We’ve highlighted some popular wedding photo poses that you can use for your big day.

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Admiring the Dress

Some brides wait for years, others even a lifetime! The perfect dress is something that brides wait for. Photographers love to capture her, admiring her dress moments before she puts it on.

Tie the bow tie

Photographers love to capture key moments in wedding preparation, such as the groom tying his tie. Similar shots include tying the tie, putting on the jacket and lacing the shoes.

The First Look

While the wedding-day first glance is an important photograph, couples should not think about the photographer. Let the moment unfold, embrace the emotions and know that the photographer will capture every detail.

The Twirl

While wedding dresses are beautiful from all angles, they come alive when twirling. The bride dances in this pose, almost like a ballerina. The final photo is stunning and full of movement.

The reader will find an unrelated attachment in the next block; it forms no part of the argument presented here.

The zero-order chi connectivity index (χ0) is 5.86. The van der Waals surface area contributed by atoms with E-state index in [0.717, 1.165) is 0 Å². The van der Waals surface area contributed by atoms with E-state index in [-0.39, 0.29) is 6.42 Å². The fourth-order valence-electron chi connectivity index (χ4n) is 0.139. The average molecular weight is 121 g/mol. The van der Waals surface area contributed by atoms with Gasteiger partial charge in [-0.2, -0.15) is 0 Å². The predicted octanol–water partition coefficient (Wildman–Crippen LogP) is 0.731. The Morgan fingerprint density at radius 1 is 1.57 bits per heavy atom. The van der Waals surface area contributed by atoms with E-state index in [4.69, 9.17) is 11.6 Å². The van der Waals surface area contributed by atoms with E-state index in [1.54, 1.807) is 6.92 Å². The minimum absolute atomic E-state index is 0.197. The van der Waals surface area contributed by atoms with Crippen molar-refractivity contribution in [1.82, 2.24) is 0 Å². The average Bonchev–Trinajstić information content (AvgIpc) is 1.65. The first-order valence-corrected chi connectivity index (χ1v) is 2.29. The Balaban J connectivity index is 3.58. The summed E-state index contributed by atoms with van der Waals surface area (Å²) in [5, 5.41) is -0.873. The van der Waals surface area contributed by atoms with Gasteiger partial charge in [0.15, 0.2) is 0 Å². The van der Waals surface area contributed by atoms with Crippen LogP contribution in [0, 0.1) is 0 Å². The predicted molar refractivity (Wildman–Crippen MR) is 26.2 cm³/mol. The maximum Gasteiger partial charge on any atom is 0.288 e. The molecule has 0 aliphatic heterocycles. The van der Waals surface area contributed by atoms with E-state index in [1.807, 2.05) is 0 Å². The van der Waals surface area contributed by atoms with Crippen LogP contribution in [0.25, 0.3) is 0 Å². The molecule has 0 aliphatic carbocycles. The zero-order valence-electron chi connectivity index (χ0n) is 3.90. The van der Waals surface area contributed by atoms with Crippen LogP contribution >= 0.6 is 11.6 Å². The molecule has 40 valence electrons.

Candid Laughter

It’s always great to capture candid laughter. These moments are often captured by photographers during pre-session, as well as during wedding party portraits.

The Forehead Kiss

A soft peck on your forehead is one of the most photographed kisses. Photographers often ask for at most a few of these sweet poses in portrait sessions.

The Wind-Blown Veil

Photographers will be able to make the most of that beautiful veil, no matter how windy it is. Many photographers will ask their assistant to raise and then lower the veil while the couple kisses. This photo looks straight out of a magazine.

The Stroll

This intimate moment between the couple is captured in the stroll. The pose is great on any surface, including a sidewalk or a field. It looks equally good in photos and video.

The Subtle Glance

Photographers at weddings love to catch a subtle glance at their camera. This photogenic pose is great for all occasions, including bridal portraits and prep photos.

The Cake Cutting

The iconic cake cutting shot is candid or posed one. The catering staff will provide the tools and instructions while the photographer takes pictures of everything from the first cut to the last bite.